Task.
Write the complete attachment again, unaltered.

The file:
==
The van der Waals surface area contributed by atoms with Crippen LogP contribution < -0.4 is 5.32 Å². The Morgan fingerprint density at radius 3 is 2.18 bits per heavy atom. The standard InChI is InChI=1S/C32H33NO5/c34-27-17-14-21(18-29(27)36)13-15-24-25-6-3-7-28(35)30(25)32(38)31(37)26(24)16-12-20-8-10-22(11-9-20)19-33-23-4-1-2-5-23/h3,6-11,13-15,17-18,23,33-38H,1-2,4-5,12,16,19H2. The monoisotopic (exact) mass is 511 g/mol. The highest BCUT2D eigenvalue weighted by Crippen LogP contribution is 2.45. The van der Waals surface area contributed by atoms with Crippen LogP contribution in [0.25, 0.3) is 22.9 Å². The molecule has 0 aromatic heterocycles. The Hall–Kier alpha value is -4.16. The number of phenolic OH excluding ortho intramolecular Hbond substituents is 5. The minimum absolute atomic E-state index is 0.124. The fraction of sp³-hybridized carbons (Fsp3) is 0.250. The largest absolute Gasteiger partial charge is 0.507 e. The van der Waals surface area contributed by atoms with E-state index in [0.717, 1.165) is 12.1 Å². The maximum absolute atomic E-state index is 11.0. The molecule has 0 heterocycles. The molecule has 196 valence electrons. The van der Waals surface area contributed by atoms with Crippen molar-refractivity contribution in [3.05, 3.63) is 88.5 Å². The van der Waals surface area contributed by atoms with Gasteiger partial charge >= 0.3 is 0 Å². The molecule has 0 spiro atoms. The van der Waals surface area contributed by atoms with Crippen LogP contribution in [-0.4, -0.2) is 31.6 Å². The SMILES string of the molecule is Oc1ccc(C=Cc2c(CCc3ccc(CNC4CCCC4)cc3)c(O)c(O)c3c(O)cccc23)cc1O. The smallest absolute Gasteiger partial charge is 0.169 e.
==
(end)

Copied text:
The van der Waals surface area contributed by atoms with Crippen LogP contribution < -0.4 is 5.32 Å². The Morgan fingerprint density at radius 3 is 2.18 bits per heavy atom. The standard InChI is InChI=1S/C32H33NO5/c34-27-17-14-21(18-29(27)36)13-15-24-25-6-3-7-28(35)30(25)32(38)31(37)26(24)16-12-20-8-10-22(11-9-20)19-33-23-4-1-2-5-23/h3,6-11,13-15,17-18,23,33-38H,1-2,4-5,12,16,19H2. The monoisotopic (exact) mass is 511 g/mol. The highest BCUT2D eigenvalue weighted by Crippen LogP contribution is 2.45. The van der Waals surface area contributed by atoms with Crippen LogP contribution in [0.25, 0.3) is 22.9 Å². The molecule has 0 aromatic heterocycles. The Hall–Kier alpha value is -4.16. The number of phenolic OH excluding ortho intramolecular Hbond substituents is 5. The minimum absolute atomic E-state index is 0.124. The fraction of sp³-hybridized carbons (Fsp3) is 0.250. The largest absolute Gasteiger partial charge is 0.507 e. The van der Waals surface area contributed by atoms with E-state index in [0.717, 1.165) is 12.1 Å². The maximum absolute atomic E-state index is 11.0. The molecule has 0 heterocycles. The molecule has 196 valence electrons. The van der Waals surface area contributed by atoms with Crippen molar-refractivity contribution in [3.05, 3.63) is 88.5 Å². The van der Waals surface area contributed by atoms with Gasteiger partial charge >= 0.3 is 0 Å². The molecule has 0 spiro atoms. The van der Waals surface area contributed by atoms with Crippen LogP contribution in [-0.4, -0.2) is 31.6 Å². The SMILES string of the molecule is Oc1ccc(C=Cc2c(CCc3ccc(CNC4CCCC4)cc3)c(O)c(O)c3c(O)cccc23)cc1O. The smallest absolute Gasteiger partial charge is 0.169 e.